Reformation London Symposium
FREE EVENT (Book in advance: limited places available)
Senate House Library is hosting a half-day symposium on the Reformation and its effect on culture, communication, society and new world order, through the spectrum of London and the wider British Isles. This symposium will close the events programme for the exhibition Reformation: Shattered World, New Beginnings, held at Senate House Library from 26th June – 15th December 2017.
Date: Wednesday 6th December 2017
Location: Seng Tee Lee Seminar Room, Senate House Library
To book a place for this event, please email: firstname.lastname@example.org
2017 marks the 500th anniversary of the publication of Martin Luther’s theses, documents which eventually sparked a new religious movement that was to shatter the unity of the Catholic Church in Europe. In England, the impetus for Reformation came when King Henry VIII overthrew the authority of Rome and established himself as the Head of the Church of England with the Act of Supremacy in 1534, the result of his struggle to obtain a divorce from Catherine of Aragon so he could marry Anne Boleyn.
The consequences of taking England outside the family of Catholic states were profound, and had a major impact on London throughout the sixteenth and early seventeenth centuries, as it grew into a global city. Focusing on London through the sixteenth and early seventeenth centuries, several academic specialists trace the impact of the Reformation on culture and society; the way its communications industry drove change; and the consequences of the emergence of a new world order through this time period.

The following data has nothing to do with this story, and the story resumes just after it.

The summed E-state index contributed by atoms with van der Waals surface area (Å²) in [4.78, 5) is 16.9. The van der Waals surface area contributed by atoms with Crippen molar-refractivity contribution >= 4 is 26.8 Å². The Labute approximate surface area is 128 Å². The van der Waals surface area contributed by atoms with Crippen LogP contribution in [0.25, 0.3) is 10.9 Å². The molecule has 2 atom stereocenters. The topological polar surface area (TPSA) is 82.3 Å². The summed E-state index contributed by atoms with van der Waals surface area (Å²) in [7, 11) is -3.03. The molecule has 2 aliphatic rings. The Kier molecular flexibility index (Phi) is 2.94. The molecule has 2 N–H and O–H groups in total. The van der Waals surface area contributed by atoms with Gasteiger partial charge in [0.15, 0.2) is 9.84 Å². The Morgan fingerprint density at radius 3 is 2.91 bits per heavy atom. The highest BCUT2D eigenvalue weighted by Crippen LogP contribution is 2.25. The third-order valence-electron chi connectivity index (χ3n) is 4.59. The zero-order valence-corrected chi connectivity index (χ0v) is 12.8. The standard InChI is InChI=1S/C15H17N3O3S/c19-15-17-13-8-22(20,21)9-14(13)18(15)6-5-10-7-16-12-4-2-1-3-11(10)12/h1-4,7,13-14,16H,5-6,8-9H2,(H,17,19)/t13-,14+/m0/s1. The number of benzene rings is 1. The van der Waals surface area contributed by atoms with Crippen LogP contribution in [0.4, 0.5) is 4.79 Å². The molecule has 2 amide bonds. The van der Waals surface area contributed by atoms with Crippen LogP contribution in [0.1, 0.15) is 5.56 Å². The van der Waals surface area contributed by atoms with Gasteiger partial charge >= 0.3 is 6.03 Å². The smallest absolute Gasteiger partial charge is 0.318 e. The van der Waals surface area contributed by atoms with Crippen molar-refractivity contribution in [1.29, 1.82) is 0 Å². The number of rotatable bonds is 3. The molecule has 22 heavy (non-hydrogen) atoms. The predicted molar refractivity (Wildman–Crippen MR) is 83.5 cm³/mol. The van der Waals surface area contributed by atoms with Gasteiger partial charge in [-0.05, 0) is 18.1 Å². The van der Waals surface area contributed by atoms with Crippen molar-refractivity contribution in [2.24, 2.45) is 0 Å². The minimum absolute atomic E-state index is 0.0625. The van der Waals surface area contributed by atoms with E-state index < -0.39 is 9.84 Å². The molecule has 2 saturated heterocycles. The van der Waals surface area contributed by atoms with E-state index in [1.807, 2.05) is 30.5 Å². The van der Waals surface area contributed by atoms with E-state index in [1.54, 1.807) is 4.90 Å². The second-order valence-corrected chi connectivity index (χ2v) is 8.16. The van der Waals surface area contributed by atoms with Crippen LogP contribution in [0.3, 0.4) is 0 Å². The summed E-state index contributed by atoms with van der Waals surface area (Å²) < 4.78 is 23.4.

This is a free event and early booking is advised as places are limited. Tea, coffee and refreshments will be available throughout the half-day. After the event there will also be an opportunity to view the exhibition.
9:15 - 9:35 Registration, tea and coffee
9:35 - 9:45 Dr Nick Barratt, acting Director of Senate House Library - Welcome and Introduction
9:45 - 10:30 Dr Susan Brigden, University of Oxford - London Reformation
10:30 - 11:00 Dr Matt Phillpott, School of Advanced Study, University of London - Re-writing History in the capital: John Foxe and his scholarly network
11:00 - 11:15 Tea and coffee break
11:15 - 11:45 Ruby Lowe, New York University - Ramus, Milton and The Reformation of Rhetoric
11:45 - 12:15 Marianne Wilson, The National Archives - The will of the Bishop: the impact of the Reformation on personal religion
12:15 - 12:45 Matthew James Norris, Cambridge University - 'Hearing God: Change and Continuity during the English Reformation'
12:45 - 13:15 Dr Matthew Coneys, Institute of Modern Languages Research, School of Advanced Study, University of London - Spanish Matches: Italian Ambassadors’ Perspectives on Diplomatic Marriage between England and Spain
13:15 - 13:25 Closing remarks
13:30 - 14:30 Networking Lunch
Dr Matt Phillpott, School of Advanced Study - Re-writing History in the capital: John Foxe and his scholarly network